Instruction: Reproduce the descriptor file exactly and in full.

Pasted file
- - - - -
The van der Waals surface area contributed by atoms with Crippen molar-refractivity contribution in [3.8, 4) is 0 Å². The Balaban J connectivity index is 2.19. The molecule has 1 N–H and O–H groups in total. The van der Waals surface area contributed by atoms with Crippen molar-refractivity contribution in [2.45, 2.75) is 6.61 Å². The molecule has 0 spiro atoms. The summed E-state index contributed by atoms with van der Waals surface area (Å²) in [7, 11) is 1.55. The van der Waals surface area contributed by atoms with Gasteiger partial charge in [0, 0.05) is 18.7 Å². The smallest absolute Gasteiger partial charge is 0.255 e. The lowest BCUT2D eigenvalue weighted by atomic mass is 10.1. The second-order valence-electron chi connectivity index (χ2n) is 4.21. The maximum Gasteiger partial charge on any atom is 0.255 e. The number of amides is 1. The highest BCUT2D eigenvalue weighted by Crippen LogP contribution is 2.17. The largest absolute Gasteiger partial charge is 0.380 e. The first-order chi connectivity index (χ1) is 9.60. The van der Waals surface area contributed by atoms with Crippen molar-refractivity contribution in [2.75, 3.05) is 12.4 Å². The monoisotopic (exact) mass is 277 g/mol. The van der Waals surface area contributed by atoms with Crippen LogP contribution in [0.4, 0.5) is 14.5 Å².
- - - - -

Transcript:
The van der Waals surface area contributed by atoms with Crippen molar-refractivity contribution in [3.8, 4) is 0 Å². The Balaban J connectivity index is 2.19. The molecule has 1 N–H and O–H groups in total. The van der Waals surface area contributed by atoms with Crippen molar-refractivity contribution in [2.45, 2.75) is 6.61 Å². The molecule has 0 spiro atoms. The summed E-state index contributed by atoms with van der Waals surface area (Å²) in [7, 11) is 1.55. The van der Waals surface area contributed by atoms with Gasteiger partial charge in [0, 0.05) is 18.7 Å². The smallest absolute Gasteiger partial charge is 0.255 e. The lowest BCUT2D eigenvalue weighted by atomic mass is 10.1. The second-order valence-electron chi connectivity index (χ2n) is 4.21. The maximum Gasteiger partial charge on any atom is 0.255 e. The number of amides is 1. The highest BCUT2D eigenvalue weighted by Crippen LogP contribution is 2.17. The largest absolute Gasteiger partial charge is 0.380 e. The first-order chi connectivity index (χ1) is 9.60. The van der Waals surface area contributed by atoms with Crippen molar-refractivity contribution in [2.75, 3.05) is 12.4 Å². The monoisotopic (exact) mass is 277 g/mol. The van der Waals surface area contributed by atoms with Crippen LogP contribution in [0.4, 0.5) is 14.5 Å².